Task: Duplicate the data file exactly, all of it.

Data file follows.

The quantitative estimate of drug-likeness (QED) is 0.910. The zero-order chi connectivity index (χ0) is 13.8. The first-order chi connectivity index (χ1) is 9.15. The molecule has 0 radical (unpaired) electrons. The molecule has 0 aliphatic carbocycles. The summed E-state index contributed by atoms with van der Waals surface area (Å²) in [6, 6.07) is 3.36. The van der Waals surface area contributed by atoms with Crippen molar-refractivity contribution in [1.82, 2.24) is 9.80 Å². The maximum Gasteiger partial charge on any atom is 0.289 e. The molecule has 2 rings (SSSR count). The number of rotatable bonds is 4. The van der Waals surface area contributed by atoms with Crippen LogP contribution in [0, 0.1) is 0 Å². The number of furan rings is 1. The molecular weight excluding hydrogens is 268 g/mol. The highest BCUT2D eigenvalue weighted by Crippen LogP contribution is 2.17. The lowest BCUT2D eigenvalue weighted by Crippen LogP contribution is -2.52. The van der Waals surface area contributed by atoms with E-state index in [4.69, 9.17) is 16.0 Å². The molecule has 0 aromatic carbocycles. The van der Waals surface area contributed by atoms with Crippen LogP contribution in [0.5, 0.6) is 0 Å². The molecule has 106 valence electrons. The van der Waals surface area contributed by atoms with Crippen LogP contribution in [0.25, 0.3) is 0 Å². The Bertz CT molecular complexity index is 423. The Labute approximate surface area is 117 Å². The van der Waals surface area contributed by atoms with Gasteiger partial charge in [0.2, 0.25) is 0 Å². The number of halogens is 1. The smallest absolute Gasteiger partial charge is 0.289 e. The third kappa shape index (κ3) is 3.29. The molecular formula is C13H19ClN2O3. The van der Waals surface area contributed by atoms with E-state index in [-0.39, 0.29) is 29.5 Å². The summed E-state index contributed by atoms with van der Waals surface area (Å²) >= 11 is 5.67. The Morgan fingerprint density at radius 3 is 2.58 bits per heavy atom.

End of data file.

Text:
The quantitative estimate of drug-likeness (QED) is 0.910. The zero-order chi connectivity index (χ0) is 13.8. The first-order chi connectivity index (χ1) is 9.15. The molecule has 0 radical (unpaired) electrons. The molecule has 0 aliphatic carbocycles. The summed E-state index contributed by atoms with van der Waals surface area (Å²) in [6, 6.07) is 3.36. The van der Waals surface area contributed by atoms with Crippen molar-refractivity contribution in [1.82, 2.24) is 9.80 Å². The maximum Gasteiger partial charge on any atom is 0.289 e. The molecule has 2 rings (SSSR count). The number of rotatable bonds is 4. The van der Waals surface area contributed by atoms with Crippen LogP contribution in [0, 0.1) is 0 Å². The number of furan rings is 1. The molecular weight excluding hydrogens is 268 g/mol. The highest BCUT2D eigenvalue weighted by Crippen LogP contribution is 2.17. The lowest BCUT2D eigenvalue weighted by Crippen LogP contribution is -2.52. The van der Waals surface area contributed by atoms with E-state index in [4.69, 9.17) is 16.0 Å². The molecule has 0 aromatic carbocycles. The van der Waals surface area contributed by atoms with Crippen LogP contribution in [0.5, 0.6) is 0 Å². The molecule has 106 valence electrons. The van der Waals surface area contributed by atoms with Crippen LogP contribution in [0.25, 0.3) is 0 Å². The Bertz CT molecular complexity index is 423. The Labute approximate surface area is 117 Å². The van der Waals surface area contributed by atoms with Gasteiger partial charge in [0.2, 0.25) is 0 Å². The number of halogens is 1. The smallest absolute Gasteiger partial charge is 0.289 e. The third kappa shape index (κ3) is 3.29. The molecular formula is C13H19ClN2O3. The van der Waals surface area contributed by atoms with E-state index in [-0.39, 0.29) is 29.5 Å². The summed E-state index contributed by atoms with van der Waals surface area (Å²) >= 11 is 5.67. The Morgan fingerprint density at radius 3 is 2.58 bits per heavy atom.